The Burmese python, which has spread throughout the Everglades in Florida as a result of accidental or intentional releases by pet owners (Image Credit: US NInvaders, Aliens, and tational Park Service, Public Domain Mark 1.0, Image Cropped)
Tag Archives: climate change
One of the few positives to come out of a recent spate of catastrophic weather events has been the fact that climate change is now nigh on undeniable, and more people than ever are working to prevent its future effects. Yet there are parts of the world in which climate change is more than the progenitor of random disasters, where it has become an everyday reality.
One such area is sub-Saharan Africa. Despite being one of the poorest regions of the world, it’s also a region that has enormous potential for agricultural transformation, helping to solve not only local food crises, but global ones as well. A prominent example is Kenya, where the agricultural sector contributes to over half of the Gross Domestic Product, and provides food and employment for more than 80% of the population. Working for Kenya and other countries in the region is the chance to avoid mistakes made by other regions in the past, as they benefit both from hindsight and improved technology. Yet working against them is that encroaching threat of climate change.
It’s a topic that Assistant Professor Esther Ngumbi, of the University of Illinois has been vocal about. Esther grew up on a farm in rural Kenya, and has witnessed the effects of increased drought and weather variability over the last decade. Esther’s work on food security in Africa has seen her work published in everything from the Journal of Chemical Ecology to Times Magazine.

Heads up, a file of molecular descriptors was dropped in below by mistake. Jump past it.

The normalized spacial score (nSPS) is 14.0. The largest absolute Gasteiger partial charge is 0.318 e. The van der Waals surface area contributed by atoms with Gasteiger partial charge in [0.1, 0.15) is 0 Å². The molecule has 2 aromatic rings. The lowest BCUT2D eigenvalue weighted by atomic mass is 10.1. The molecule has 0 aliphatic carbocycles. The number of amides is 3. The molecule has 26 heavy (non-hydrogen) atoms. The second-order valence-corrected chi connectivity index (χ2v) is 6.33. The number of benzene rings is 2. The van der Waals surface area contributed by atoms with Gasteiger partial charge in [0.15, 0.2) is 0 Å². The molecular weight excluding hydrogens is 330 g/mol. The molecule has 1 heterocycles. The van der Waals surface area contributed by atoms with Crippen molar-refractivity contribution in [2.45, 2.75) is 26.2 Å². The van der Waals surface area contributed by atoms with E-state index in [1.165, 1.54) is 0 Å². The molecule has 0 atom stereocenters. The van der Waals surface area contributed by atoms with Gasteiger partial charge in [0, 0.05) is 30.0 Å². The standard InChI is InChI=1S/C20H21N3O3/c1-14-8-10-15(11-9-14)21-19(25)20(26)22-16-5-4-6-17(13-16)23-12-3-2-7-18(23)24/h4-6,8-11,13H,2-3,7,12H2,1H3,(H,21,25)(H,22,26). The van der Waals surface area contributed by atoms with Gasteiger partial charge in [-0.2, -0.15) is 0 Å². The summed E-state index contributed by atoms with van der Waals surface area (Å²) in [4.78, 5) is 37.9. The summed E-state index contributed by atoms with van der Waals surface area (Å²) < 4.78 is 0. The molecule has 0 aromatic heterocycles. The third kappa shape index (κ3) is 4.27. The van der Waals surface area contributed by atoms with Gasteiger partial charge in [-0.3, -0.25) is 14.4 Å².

At 2019’s BES Annual meeting, I got the chance to speak to Esther about everything from African governments to the shifting of climate baselines.
Recent responses to climate change reveal the drivers of species extinction and survival (2020) Román-Palacios & Wiens, PNAS, https:/doi/10.1073/pnas.1913007117
We tend to think of climate change as bad, and despite the fact that some organisms will benefit from it, many others won’t. A big part of why we consider it bad is that species are predicted to be lost at an alarming rate, with some estimates as high as 54% of all organisms going extinct. An issue with these predictions is that they tend to assume that species will track their preferred temperature and precipitation conditions, but this eliminates any ability of organisms to adapt to their new normal over time.
Today’s authors wanted to use data from previous studies to estimate how species adapt (or don’t) to climate change. Although previous work has shown that climate change is detrimental for many species, this study aimed to learn if it was due to changes in the overall temperature, changes in the extremes (i.e. how hot the hottest day is), or was it the sheer speed of change that did organisms in. Read more
Increased reproductive success through parasitoid release at a range margin: Implications for range shifts induced by climate change (2020) MacKay, Gross, & Ryder, Journal of Biogeography, https://doi.org/10.1111/jbi.13795
Predicting the response of organisms to climate change is a challenge for ecologists and wildlife managers alike. Fortunately, some responses are common enough that it is still possible to make fairly accurate predictions about them without too much information. One common response is that of the range shift, whereby a population of organisms facing some alteration (eg. climate change) in their current habitat, making it unfavorable, begin to move to another location. This allows them to track favorable environmental conditions and possibly mitigate any negative effects of climate change.